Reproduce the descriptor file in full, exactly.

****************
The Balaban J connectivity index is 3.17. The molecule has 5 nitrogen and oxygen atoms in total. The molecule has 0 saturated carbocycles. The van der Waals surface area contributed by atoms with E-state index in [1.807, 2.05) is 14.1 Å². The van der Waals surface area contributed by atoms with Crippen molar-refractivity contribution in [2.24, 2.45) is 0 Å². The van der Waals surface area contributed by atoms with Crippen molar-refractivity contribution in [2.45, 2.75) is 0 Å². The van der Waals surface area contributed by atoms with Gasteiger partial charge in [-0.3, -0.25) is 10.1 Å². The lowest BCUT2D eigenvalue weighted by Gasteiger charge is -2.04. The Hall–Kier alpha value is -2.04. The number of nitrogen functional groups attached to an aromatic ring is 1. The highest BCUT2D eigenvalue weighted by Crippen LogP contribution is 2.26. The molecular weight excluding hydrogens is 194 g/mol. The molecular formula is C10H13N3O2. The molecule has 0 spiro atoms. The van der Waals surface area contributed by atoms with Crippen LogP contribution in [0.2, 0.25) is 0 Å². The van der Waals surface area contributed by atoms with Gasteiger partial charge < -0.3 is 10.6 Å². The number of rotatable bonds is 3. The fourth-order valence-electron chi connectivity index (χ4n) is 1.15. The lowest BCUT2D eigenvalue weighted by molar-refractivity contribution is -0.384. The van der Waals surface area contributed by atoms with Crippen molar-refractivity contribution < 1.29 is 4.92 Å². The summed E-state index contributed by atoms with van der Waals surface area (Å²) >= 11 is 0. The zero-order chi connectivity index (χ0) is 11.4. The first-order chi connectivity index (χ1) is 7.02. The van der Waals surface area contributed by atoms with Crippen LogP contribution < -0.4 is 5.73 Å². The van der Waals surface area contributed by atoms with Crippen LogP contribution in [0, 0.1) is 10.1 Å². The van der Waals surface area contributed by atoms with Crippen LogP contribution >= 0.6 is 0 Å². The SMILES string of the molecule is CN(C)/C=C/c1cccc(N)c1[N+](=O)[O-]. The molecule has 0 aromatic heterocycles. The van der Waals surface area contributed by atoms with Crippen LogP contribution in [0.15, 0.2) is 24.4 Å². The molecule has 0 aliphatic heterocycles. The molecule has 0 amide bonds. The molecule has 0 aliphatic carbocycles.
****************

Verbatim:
The Balaban J connectivity index is 3.17. The molecule has 5 nitrogen and oxygen atoms in total. The molecule has 0 saturated carbocycles. The van der Waals surface area contributed by atoms with E-state index in [1.807, 2.05) is 14.1 Å². The van der Waals surface area contributed by atoms with Crippen molar-refractivity contribution in [2.24, 2.45) is 0 Å². The van der Waals surface area contributed by atoms with Crippen molar-refractivity contribution in [2.45, 2.75) is 0 Å². The van der Waals surface area contributed by atoms with Gasteiger partial charge in [-0.3, -0.25) is 10.1 Å². The lowest BCUT2D eigenvalue weighted by Gasteiger charge is -2.04. The Hall–Kier alpha value is -2.04. The number of nitrogen functional groups attached to an aromatic ring is 1. The highest BCUT2D eigenvalue weighted by Crippen LogP contribution is 2.26. The molecular weight excluding hydrogens is 194 g/mol. The molecular formula is C10H13N3O2. The molecule has 0 spiro atoms. The van der Waals surface area contributed by atoms with Crippen LogP contribution in [0.2, 0.25) is 0 Å². The van der Waals surface area contributed by atoms with Gasteiger partial charge < -0.3 is 10.6 Å². The number of rotatable bonds is 3. The fourth-order valence-electron chi connectivity index (χ4n) is 1.15. The lowest BCUT2D eigenvalue weighted by molar-refractivity contribution is -0.384. The van der Waals surface area contributed by atoms with Crippen molar-refractivity contribution < 1.29 is 4.92 Å². The summed E-state index contributed by atoms with van der Waals surface area (Å²) >= 11 is 0. The zero-order chi connectivity index (χ0) is 11.4. The first-order chi connectivity index (χ1) is 7.02. The van der Waals surface area contributed by atoms with Crippen LogP contribution < -0.4 is 5.73 Å². The van der Waals surface area contributed by atoms with Crippen LogP contribution in [0, 0.1) is 10.1 Å². The van der Waals surface area contributed by atoms with Crippen LogP contribution >= 0.6 is 0 Å². The SMILES string of the molecule is CN(C)/C=C/c1cccc(N)c1[N+](=O)[O-]. The molecule has 0 aromatic heterocycles. The van der Waals surface area contributed by atoms with Crippen LogP contribution in [0.15, 0.2) is 24.4 Å². The molecule has 0 aliphatic heterocycles. The molecule has 0 amide bonds. The molecule has 0 aliphatic carbocycles.